Earlier this year U.S. News and Aetna announced a landmark collaboration: the Healthiest Communities Rankings. In the “Our Neighborhood Health Story” series, we take a look at communities on the list working to solve health challenges with the help of a grant from the Aetna Foundation. Clay County, FL ranks #482 and is the first community profiled.
Steven Heflin never considered himself much of a student. The 16-year-old Clay County, Florida, native would much rather work with his hands than do homework. But homework became more interesting about a year ago, when he enrolled in R.C. Bannerman Learning Center – supported in part through a grant from the Aetna Foundation – and began making weekly trips with his science class to the school’s garden.
With help from garden volunteers, Steven has learned how to cultivate many of the fruits and vegetables he loves, including broccoli, onions, radishes and peppers.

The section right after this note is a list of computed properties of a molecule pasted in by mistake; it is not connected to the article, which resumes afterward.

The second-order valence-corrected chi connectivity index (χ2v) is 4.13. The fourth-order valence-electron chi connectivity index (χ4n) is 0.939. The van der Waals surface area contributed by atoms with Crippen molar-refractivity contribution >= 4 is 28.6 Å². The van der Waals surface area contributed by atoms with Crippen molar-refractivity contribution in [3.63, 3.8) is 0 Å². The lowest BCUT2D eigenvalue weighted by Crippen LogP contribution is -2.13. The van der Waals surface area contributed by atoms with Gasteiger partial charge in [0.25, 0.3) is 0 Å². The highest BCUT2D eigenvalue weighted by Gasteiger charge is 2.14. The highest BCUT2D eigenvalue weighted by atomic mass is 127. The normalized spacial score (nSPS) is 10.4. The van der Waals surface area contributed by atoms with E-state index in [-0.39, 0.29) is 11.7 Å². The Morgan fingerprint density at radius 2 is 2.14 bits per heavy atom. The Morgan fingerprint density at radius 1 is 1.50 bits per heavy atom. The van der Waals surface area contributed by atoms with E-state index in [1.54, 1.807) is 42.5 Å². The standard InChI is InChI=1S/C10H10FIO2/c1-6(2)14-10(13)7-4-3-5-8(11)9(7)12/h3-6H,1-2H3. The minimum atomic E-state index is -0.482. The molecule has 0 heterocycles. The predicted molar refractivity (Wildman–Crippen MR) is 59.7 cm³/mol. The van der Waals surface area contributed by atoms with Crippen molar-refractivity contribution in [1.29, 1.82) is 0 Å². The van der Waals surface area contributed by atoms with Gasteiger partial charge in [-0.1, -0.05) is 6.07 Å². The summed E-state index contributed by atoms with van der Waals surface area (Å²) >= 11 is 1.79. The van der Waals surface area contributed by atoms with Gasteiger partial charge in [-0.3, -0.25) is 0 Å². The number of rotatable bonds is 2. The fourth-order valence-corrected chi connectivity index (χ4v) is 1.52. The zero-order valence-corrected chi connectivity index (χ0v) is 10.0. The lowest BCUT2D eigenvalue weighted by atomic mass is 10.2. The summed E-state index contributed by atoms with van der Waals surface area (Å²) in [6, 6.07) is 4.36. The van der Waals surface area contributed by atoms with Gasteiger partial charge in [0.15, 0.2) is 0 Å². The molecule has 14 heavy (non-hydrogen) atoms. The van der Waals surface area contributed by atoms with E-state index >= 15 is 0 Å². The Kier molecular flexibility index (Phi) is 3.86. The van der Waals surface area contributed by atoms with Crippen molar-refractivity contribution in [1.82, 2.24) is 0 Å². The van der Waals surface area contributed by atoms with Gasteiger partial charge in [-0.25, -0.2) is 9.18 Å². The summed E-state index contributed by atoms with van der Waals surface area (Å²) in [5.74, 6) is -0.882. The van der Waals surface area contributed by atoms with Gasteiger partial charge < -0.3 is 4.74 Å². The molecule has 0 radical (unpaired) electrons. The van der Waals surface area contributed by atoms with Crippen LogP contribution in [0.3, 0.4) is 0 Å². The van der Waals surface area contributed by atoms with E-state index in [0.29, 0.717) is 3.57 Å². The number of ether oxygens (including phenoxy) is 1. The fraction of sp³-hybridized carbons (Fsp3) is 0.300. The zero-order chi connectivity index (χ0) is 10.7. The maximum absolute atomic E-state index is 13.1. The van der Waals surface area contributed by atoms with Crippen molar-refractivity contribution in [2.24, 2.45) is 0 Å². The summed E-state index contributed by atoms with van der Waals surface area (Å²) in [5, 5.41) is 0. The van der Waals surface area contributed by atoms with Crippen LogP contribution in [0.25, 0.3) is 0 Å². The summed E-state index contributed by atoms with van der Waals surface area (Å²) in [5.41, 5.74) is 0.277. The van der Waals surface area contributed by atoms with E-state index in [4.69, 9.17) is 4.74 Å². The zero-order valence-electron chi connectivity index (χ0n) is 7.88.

Like other Bannerman students, though, it’s more than just a garden for Steven. The gardens are a way to motivate students, teach them life skills and build healthier communities by getting fruits and vegetables in the hands of those who most need it, starting with the students and their families.
“So many of our students struggle with having fresh produce because in their homes, fresh produce is fairly expensive,” said Bannerman science teacher John Coleman. “They may have never had fresh green beans or fresh fruit right off the tree.”
He remembers an eighth grader discovering Swiss chard in the garden last year. “He took some home, cooked it himself, ate the entire thing, and came back saying how good it was. This was an eighth-grade boy, in the kitchen, cooking his own food!”
Getting a teenager excited about school is a significant accomplishment, but perhaps even more so for the teachers at Bannerman, the only alternative school in the district. A majority of the kids have discipline or behavioral issues or are severely disabled. Many struggle to sit at their desks or focus during the 50 minutes of class time.
Watch the video above to learn how the program is helping those students pick up skills they’ll use the rest of their lives.
For the full story, read more on Aetna’s The Health Guide.